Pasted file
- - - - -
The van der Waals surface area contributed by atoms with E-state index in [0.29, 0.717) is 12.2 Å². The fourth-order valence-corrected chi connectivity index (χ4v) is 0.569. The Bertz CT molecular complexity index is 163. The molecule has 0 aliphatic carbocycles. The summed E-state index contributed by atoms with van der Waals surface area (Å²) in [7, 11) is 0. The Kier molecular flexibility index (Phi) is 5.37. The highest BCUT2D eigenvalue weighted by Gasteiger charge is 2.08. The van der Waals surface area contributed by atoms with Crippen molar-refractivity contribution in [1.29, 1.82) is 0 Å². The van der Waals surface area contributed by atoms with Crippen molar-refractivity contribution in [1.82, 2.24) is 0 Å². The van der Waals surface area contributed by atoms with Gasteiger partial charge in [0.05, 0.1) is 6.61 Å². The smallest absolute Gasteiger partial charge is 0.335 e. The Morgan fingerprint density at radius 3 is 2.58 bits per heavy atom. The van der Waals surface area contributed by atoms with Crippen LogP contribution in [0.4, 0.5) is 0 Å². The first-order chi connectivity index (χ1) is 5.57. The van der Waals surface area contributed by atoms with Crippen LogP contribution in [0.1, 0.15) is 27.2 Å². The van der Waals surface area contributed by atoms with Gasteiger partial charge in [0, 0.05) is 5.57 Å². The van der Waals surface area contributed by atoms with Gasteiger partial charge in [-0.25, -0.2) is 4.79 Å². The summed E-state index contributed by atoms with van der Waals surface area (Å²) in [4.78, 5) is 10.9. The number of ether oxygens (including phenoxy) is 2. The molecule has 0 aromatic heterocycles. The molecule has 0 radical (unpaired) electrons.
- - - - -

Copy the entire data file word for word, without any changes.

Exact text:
The van der Waals surface area contributed by atoms with E-state index in [0.29, 0.717) is 12.2 Å². The fourth-order valence-corrected chi connectivity index (χ4v) is 0.569. The Bertz CT molecular complexity index is 163. The molecule has 0 aliphatic carbocycles. The summed E-state index contributed by atoms with van der Waals surface area (Å²) in [7, 11) is 0. The Kier molecular flexibility index (Phi) is 5.37. The highest BCUT2D eigenvalue weighted by Gasteiger charge is 2.08. The van der Waals surface area contributed by atoms with Crippen molar-refractivity contribution in [1.29, 1.82) is 0 Å². The van der Waals surface area contributed by atoms with Crippen molar-refractivity contribution in [1.82, 2.24) is 0 Å². The van der Waals surface area contributed by atoms with Gasteiger partial charge in [0.05, 0.1) is 6.61 Å². The smallest absolute Gasteiger partial charge is 0.335 e. The Morgan fingerprint density at radius 3 is 2.58 bits per heavy atom. The van der Waals surface area contributed by atoms with Crippen LogP contribution in [0.4, 0.5) is 0 Å². The first-order chi connectivity index (χ1) is 5.57. The van der Waals surface area contributed by atoms with Crippen LogP contribution in [0.1, 0.15) is 27.2 Å². The van der Waals surface area contributed by atoms with Gasteiger partial charge in [0, 0.05) is 5.57 Å². The van der Waals surface area contributed by atoms with Gasteiger partial charge in [-0.25, -0.2) is 4.79 Å². The summed E-state index contributed by atoms with van der Waals surface area (Å²) in [4.78, 5) is 10.9. The number of ether oxygens (including phenoxy) is 2. The molecule has 0 aromatic heterocycles. The molecule has 0 radical (unpaired) electrons.